September was a month of challenges for our little community and for the wider world.
After a joyous weekend that included our much-loved hymn sing service and Cabaret rehearsals, we lost Chalice member Morgana Mlodoch on September 26 to a heart attack. The day before, I introduced a visitor to Morgana, and the visitor hesitated over whether to address Morgana as “he” or “she.” Morgana laughed it off gracefully, responding “Well, I’m a 6’2” baritone in jeans and a t-shirt, so I don’t make it easy.”
But she did make it easy. Morgana listened more than she spoke, and when she spoke, it was always thoughtful and thought-provoking. Her warm, grounded nature made her approachable even to those meeting a transgender person for the first time. As we rehearsed together for Cabaret, her joy and wonder with this new experience were infectious.
The week before Morgana’s passing, I reviewed the immigration files of three young men who sought to murder random strangers in their community in the name of their faith. Three times in one week. Five victims dead, 38 injured, countless devastated families, four communities forever scarred. All three immigrated as children; all three were U.S. citizens at the time of the attacks. I looked at their files and their families’ files, and tried to find in all the dates and connections something that would allow me to understand how these young men become so alienated from their communities that they were drawn into the archaic and simplistic ideology of fundamentalism. How did they lose sight of the fact that a young man’s despair can be temporary, something to be addressed with education or training or treatment, something requiring a response less than murder?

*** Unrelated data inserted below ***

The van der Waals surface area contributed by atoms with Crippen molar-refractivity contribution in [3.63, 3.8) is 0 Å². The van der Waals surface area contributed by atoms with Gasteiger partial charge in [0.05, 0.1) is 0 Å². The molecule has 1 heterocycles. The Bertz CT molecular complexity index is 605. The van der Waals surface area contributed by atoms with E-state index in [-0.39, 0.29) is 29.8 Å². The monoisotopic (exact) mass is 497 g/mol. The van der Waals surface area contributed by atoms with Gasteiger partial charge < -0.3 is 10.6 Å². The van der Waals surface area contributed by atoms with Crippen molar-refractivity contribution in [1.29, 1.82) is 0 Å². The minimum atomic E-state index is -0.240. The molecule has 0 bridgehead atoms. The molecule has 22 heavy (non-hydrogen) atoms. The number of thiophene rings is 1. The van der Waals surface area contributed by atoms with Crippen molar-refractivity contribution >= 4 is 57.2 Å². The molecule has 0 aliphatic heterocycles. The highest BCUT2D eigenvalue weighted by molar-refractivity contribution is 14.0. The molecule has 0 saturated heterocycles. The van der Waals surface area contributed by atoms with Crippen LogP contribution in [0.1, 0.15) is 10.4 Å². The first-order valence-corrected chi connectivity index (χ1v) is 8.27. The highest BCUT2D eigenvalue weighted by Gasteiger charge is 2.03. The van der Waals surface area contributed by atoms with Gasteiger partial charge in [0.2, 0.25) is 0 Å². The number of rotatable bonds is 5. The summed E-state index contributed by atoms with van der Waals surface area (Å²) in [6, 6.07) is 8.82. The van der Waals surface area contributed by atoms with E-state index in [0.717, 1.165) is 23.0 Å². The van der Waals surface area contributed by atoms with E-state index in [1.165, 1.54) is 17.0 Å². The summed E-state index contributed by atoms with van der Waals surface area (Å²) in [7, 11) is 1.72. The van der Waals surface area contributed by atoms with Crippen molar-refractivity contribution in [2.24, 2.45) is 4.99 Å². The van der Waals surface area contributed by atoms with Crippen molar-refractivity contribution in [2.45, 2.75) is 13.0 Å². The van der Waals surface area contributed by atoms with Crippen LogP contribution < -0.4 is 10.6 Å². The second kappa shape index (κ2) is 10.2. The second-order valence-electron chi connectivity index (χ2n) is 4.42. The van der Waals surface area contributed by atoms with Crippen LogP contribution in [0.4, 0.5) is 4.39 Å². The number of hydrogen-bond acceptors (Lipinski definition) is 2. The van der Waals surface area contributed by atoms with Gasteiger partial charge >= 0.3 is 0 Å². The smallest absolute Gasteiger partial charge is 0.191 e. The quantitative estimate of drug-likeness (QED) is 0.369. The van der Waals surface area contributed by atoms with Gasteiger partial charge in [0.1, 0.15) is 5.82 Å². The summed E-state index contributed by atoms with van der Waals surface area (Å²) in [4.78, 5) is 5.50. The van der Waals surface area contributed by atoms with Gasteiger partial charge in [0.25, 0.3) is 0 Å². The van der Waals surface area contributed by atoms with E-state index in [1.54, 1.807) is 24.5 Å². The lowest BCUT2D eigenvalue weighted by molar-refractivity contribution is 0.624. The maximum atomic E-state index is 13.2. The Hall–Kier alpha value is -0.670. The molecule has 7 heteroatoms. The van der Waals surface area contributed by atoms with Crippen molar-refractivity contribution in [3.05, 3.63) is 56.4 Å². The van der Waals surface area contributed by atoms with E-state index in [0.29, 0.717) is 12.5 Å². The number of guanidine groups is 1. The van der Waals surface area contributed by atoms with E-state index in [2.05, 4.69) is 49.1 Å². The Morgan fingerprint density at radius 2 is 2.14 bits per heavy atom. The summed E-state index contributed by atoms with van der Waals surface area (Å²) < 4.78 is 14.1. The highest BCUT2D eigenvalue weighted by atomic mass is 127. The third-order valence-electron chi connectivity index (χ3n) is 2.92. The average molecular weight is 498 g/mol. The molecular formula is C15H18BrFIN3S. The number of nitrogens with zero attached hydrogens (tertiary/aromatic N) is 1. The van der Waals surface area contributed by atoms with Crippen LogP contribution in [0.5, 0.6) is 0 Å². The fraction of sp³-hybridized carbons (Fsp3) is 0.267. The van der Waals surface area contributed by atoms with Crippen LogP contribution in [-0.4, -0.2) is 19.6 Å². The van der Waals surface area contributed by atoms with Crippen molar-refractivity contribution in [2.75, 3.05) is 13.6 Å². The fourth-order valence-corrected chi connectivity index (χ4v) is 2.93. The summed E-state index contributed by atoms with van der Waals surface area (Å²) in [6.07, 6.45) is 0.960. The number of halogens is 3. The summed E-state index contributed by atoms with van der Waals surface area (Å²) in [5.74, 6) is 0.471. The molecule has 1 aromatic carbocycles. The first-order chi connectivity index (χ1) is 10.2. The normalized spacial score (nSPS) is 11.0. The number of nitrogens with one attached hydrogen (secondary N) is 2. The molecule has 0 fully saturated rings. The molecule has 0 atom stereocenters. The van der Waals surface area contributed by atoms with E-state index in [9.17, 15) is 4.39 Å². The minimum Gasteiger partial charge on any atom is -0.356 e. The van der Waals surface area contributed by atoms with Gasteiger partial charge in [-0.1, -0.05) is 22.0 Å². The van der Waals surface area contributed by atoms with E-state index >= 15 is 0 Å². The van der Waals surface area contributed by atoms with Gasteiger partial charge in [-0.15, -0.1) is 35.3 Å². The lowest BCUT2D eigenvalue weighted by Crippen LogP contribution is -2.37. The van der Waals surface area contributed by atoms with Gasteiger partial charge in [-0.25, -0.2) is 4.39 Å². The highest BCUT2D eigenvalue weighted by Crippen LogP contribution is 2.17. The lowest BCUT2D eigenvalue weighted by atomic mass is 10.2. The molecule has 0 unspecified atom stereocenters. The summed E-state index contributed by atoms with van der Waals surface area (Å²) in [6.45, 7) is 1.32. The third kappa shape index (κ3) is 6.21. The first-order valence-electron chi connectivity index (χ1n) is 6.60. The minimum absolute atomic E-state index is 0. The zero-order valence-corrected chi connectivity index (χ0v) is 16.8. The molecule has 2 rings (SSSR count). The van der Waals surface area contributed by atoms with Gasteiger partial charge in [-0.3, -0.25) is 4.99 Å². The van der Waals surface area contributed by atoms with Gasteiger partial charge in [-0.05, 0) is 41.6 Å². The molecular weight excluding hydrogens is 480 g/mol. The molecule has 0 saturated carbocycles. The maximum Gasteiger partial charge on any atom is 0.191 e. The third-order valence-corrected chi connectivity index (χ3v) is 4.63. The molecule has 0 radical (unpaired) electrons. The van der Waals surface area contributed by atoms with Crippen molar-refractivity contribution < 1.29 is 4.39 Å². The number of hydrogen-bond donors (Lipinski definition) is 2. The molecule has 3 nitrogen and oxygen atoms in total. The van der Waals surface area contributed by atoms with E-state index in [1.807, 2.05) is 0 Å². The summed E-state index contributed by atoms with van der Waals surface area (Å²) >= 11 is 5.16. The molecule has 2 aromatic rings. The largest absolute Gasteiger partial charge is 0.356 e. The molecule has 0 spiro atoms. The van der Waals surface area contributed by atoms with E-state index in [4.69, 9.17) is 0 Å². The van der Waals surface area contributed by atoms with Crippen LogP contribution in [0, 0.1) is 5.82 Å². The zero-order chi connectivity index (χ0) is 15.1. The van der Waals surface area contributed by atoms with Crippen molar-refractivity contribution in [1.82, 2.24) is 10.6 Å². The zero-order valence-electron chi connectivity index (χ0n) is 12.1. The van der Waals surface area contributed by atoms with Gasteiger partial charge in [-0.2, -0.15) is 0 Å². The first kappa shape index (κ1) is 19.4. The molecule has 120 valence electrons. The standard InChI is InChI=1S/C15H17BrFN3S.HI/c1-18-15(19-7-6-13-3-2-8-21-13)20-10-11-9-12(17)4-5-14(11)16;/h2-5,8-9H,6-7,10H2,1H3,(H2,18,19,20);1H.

One answer is that the nature of electronic communication provides a place to seethe and rage in isolation without a touchstone, someone to call us out face to face when we stray too far from reason. Fundamentalism uses this, targeting the young, the disenfranchised, the alienated, the mentally ill, and isolates them further by giving them an alternate community, one that is always ready with simple answers to complex issues. In today’s political climate, we see this seething and raging everywhere, and sometimes despite our better natures, we get drawn in.
Unitarian Universalists are a gentle, angry people. There is injustice in the world, and so much work to be done. But calming the rage that is consuming our nation requires listening to one another. Morgana had studied the art of listening, and she did it well, calmly and with intention. I hope to cultivate the same skill.